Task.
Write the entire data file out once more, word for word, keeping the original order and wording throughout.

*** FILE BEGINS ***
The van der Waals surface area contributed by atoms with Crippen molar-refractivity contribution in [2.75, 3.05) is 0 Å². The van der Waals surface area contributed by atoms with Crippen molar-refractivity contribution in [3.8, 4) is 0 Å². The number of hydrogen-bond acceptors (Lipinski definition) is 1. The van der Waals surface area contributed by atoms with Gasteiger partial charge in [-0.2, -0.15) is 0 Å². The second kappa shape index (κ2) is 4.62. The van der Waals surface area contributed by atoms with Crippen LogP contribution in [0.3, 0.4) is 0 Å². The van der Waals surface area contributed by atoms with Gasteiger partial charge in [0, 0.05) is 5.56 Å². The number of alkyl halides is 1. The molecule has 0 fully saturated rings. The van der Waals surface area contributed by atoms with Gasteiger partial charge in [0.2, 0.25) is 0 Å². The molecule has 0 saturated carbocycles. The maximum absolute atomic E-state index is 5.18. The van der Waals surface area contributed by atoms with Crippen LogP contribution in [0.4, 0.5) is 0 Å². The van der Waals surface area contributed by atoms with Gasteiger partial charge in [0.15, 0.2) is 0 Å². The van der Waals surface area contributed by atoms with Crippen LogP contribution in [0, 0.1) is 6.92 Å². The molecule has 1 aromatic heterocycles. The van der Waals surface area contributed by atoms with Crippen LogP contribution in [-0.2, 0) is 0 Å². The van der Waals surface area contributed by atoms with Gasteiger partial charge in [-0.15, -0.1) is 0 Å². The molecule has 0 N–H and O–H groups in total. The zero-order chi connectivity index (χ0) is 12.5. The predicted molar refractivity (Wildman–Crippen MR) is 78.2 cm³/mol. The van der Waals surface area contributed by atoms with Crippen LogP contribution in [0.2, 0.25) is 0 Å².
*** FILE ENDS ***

The van der Waals surface area contributed by atoms with Crippen molar-refractivity contribution in [2.75, 3.05) is 0 Å². The van der Waals surface area contributed by atoms with Crippen molar-refractivity contribution in [3.8, 4) is 0 Å². The number of hydrogen-bond acceptors (Lipinski definition) is 1. The van der Waals surface area contributed by atoms with Gasteiger partial charge in [-0.2, -0.15) is 0 Å². The second kappa shape index (κ2) is 4.62. The van der Waals surface area contributed by atoms with Crippen LogP contribution in [0.3, 0.4) is 0 Å². The van der Waals surface area contributed by atoms with Gasteiger partial charge in [0, 0.05) is 5.56 Å². The number of alkyl halides is 1. The molecule has 0 fully saturated rings. The van der Waals surface area contributed by atoms with Gasteiger partial charge in [0.2, 0.25) is 0 Å². The molecule has 0 saturated carbocycles. The maximum absolute atomic E-state index is 5.18. The van der Waals surface area contributed by atoms with Crippen LogP contribution in [0.4, 0.5) is 0 Å². The van der Waals surface area contributed by atoms with Gasteiger partial charge in [0.15, 0.2) is 0 Å². The van der Waals surface area contributed by atoms with Crippen LogP contribution in [0, 0.1) is 6.92 Å². The molecule has 1 aromatic heterocycles. The van der Waals surface area contributed by atoms with Crippen LogP contribution in [-0.2, 0) is 0 Å². The van der Waals surface area contributed by atoms with Gasteiger partial charge in [-0.15, -0.1) is 0 Å². The molecule has 0 N–H and O–H groups in total. The zero-order chi connectivity index (χ0) is 12.5. The predicted molar refractivity (Wildman–Crippen MR) is 78.2 cm³/mol. The van der Waals surface area contributed by atoms with Crippen LogP contribution in [0.2, 0.25) is 0 Å².